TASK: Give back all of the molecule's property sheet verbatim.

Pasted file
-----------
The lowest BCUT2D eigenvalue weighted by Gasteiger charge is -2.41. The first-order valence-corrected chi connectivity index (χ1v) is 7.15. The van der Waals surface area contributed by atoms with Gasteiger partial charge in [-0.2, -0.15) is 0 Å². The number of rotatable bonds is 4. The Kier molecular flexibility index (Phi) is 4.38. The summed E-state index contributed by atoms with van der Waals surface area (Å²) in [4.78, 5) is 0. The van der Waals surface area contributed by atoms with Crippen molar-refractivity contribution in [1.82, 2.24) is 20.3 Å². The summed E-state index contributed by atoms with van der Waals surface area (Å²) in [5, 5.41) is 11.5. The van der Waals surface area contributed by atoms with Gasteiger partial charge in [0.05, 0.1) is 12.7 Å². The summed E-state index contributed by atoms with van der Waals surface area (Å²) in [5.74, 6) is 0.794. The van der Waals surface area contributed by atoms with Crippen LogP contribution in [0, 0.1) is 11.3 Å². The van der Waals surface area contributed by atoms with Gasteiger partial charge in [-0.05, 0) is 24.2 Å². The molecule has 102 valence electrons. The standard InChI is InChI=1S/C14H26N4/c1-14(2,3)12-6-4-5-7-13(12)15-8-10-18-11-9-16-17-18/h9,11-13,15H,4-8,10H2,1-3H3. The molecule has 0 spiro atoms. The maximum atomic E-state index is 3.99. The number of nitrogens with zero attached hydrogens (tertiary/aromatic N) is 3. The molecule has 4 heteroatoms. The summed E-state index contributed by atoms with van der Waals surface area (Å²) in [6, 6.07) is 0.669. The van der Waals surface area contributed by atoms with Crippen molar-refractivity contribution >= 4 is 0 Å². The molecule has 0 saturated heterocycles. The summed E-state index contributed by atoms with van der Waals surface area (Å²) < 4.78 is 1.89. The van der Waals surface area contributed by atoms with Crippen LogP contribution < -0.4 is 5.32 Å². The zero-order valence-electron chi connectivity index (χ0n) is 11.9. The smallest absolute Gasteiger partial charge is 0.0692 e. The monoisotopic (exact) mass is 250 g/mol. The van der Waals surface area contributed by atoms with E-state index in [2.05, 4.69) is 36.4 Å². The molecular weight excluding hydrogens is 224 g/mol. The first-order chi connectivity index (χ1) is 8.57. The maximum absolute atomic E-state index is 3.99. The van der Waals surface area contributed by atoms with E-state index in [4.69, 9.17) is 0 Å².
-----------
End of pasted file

The lowest BCUT2D eigenvalue weighted by Gasteiger charge is -2.41. The first-order valence-corrected chi connectivity index (χ1v) is 7.15. The van der Waals surface area contributed by atoms with Gasteiger partial charge in [-0.2, -0.15) is 0 Å². The number of rotatable bonds is 4. The Kier molecular flexibility index (Phi) is 4.38. The summed E-state index contributed by atoms with van der Waals surface area (Å²) in [4.78, 5) is 0. The van der Waals surface area contributed by atoms with Crippen molar-refractivity contribution in [1.82, 2.24) is 20.3 Å². The summed E-state index contributed by atoms with van der Waals surface area (Å²) in [5, 5.41) is 11.5. The van der Waals surface area contributed by atoms with Gasteiger partial charge in [0.05, 0.1) is 12.7 Å². The summed E-state index contributed by atoms with van der Waals surface area (Å²) in [5.74, 6) is 0.794. The van der Waals surface area contributed by atoms with Crippen LogP contribution in [0, 0.1) is 11.3 Å². The van der Waals surface area contributed by atoms with Gasteiger partial charge in [-0.05, 0) is 24.2 Å². The molecule has 102 valence electrons. The standard InChI is InChI=1S/C14H26N4/c1-14(2,3)12-6-4-5-7-13(12)15-8-10-18-11-9-16-17-18/h9,11-13,15H,4-8,10H2,1-3H3. The molecule has 0 spiro atoms. The maximum atomic E-state index is 3.99. The number of nitrogens with zero attached hydrogens (tertiary/aromatic N) is 3. The molecule has 4 heteroatoms. The summed E-state index contributed by atoms with van der Waals surface area (Å²) in [6, 6.07) is 0.669. The van der Waals surface area contributed by atoms with Crippen molar-refractivity contribution >= 4 is 0 Å². The molecule has 0 saturated heterocycles. The summed E-state index contributed by atoms with van der Waals surface area (Å²) < 4.78 is 1.89. The van der Waals surface area contributed by atoms with Crippen LogP contribution < -0.4 is 5.32 Å². The zero-order valence-electron chi connectivity index (χ0n) is 11.9. The smallest absolute Gasteiger partial charge is 0.0692 e. The monoisotopic (exact) mass is 250 g/mol. The van der Waals surface area contributed by atoms with E-state index in [2.05, 4.69) is 36.4 Å². The molecular weight excluding hydrogens is 224 g/mol. The first-order chi connectivity index (χ1) is 8.57. The maximum absolute atomic E-state index is 3.99. The van der Waals surface area contributed by atoms with E-state index in [4.69, 9.17) is 0 Å².